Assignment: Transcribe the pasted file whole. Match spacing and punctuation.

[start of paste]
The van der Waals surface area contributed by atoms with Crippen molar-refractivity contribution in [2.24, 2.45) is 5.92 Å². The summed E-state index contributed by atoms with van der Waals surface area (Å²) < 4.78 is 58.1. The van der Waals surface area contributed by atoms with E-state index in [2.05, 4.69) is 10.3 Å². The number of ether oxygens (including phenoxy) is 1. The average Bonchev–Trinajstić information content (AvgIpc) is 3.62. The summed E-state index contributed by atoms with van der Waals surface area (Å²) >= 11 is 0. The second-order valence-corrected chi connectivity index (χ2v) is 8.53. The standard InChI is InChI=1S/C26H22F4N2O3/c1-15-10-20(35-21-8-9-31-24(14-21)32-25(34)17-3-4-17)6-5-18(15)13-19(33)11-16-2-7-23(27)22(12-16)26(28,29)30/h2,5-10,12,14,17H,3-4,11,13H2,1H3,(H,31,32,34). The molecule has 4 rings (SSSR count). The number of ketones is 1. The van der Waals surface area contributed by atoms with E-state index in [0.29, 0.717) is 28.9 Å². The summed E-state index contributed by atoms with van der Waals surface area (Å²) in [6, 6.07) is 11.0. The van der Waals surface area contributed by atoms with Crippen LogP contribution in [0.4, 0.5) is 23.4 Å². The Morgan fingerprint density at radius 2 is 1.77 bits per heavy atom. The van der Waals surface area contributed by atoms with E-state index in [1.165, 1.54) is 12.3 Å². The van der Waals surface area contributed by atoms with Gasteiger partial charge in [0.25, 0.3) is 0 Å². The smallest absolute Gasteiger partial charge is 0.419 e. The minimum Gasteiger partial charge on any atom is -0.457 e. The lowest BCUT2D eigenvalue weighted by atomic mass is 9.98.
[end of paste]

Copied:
The van der Waals surface area contributed by atoms with Crippen molar-refractivity contribution in [2.24, 2.45) is 5.92 Å². The summed E-state index contributed by atoms with van der Waals surface area (Å²) < 4.78 is 58.1. The van der Waals surface area contributed by atoms with E-state index in [2.05, 4.69) is 10.3 Å². The number of ether oxygens (including phenoxy) is 1. The average Bonchev–Trinajstić information content (AvgIpc) is 3.62. The summed E-state index contributed by atoms with van der Waals surface area (Å²) >= 11 is 0. The second-order valence-corrected chi connectivity index (χ2v) is 8.53. The standard InChI is InChI=1S/C26H22F4N2O3/c1-15-10-20(35-21-8-9-31-24(14-21)32-25(34)17-3-4-17)6-5-18(15)13-19(33)11-16-2-7-23(27)22(12-16)26(28,29)30/h2,5-10,12,14,17H,3-4,11,13H2,1H3,(H,31,32,34). The molecule has 4 rings (SSSR count). The number of ketones is 1. The van der Waals surface area contributed by atoms with E-state index in [0.29, 0.717) is 28.9 Å². The summed E-state index contributed by atoms with van der Waals surface area (Å²) in [6, 6.07) is 11.0. The van der Waals surface area contributed by atoms with Crippen LogP contribution in [0.4, 0.5) is 23.4 Å². The Morgan fingerprint density at radius 2 is 1.77 bits per heavy atom. The van der Waals surface area contributed by atoms with E-state index in [1.165, 1.54) is 12.3 Å². The van der Waals surface area contributed by atoms with Gasteiger partial charge in [0.25, 0.3) is 0 Å². The smallest absolute Gasteiger partial charge is 0.419 e. The minimum Gasteiger partial charge on any atom is -0.457 e. The lowest BCUT2D eigenvalue weighted by atomic mass is 9.98.